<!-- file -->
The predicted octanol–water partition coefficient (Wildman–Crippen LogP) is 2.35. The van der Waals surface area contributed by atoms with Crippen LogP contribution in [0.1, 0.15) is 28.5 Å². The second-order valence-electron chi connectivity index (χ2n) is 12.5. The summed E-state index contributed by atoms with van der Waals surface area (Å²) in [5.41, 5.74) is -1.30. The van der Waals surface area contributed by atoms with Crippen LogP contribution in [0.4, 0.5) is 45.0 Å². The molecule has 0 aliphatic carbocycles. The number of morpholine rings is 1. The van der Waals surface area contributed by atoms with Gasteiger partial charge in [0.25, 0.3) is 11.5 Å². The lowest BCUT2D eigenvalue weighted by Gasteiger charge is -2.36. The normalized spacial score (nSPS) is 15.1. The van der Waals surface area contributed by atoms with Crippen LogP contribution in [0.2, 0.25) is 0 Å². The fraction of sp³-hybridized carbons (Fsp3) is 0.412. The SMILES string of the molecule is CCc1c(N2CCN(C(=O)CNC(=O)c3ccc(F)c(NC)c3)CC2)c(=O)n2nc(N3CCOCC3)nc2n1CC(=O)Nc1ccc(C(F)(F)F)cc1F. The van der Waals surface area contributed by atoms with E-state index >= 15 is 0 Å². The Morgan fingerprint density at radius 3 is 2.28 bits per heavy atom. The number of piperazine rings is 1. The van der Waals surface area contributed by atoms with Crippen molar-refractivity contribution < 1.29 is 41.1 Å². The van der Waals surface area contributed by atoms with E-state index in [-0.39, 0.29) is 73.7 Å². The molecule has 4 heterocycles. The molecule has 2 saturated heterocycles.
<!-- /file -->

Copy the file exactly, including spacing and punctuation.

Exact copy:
The predicted octanol–water partition coefficient (Wildman–Crippen LogP) is 2.35. The van der Waals surface area contributed by atoms with Crippen LogP contribution in [0.1, 0.15) is 28.5 Å². The second-order valence-electron chi connectivity index (χ2n) is 12.5. The summed E-state index contributed by atoms with van der Waals surface area (Å²) in [5.41, 5.74) is -1.30. The van der Waals surface area contributed by atoms with Crippen LogP contribution in [0.4, 0.5) is 45.0 Å². The molecule has 0 aliphatic carbocycles. The number of morpholine rings is 1. The van der Waals surface area contributed by atoms with Gasteiger partial charge in [0.25, 0.3) is 11.5 Å². The lowest BCUT2D eigenvalue weighted by Gasteiger charge is -2.36. The normalized spacial score (nSPS) is 15.1. The van der Waals surface area contributed by atoms with Crippen LogP contribution in [0.2, 0.25) is 0 Å². The fraction of sp³-hybridized carbons (Fsp3) is 0.412. The SMILES string of the molecule is CCc1c(N2CCN(C(=O)CNC(=O)c3ccc(F)c(NC)c3)CC2)c(=O)n2nc(N3CCOCC3)nc2n1CC(=O)Nc1ccc(C(F)(F)F)cc1F. The van der Waals surface area contributed by atoms with E-state index >= 15 is 0 Å². The Morgan fingerprint density at radius 3 is 2.28 bits per heavy atom. The number of piperazine rings is 1. The van der Waals surface area contributed by atoms with Crippen molar-refractivity contribution < 1.29 is 41.1 Å². The van der Waals surface area contributed by atoms with E-state index in [-0.39, 0.29) is 73.7 Å². The molecule has 4 heterocycles. The molecule has 2 saturated heterocycles.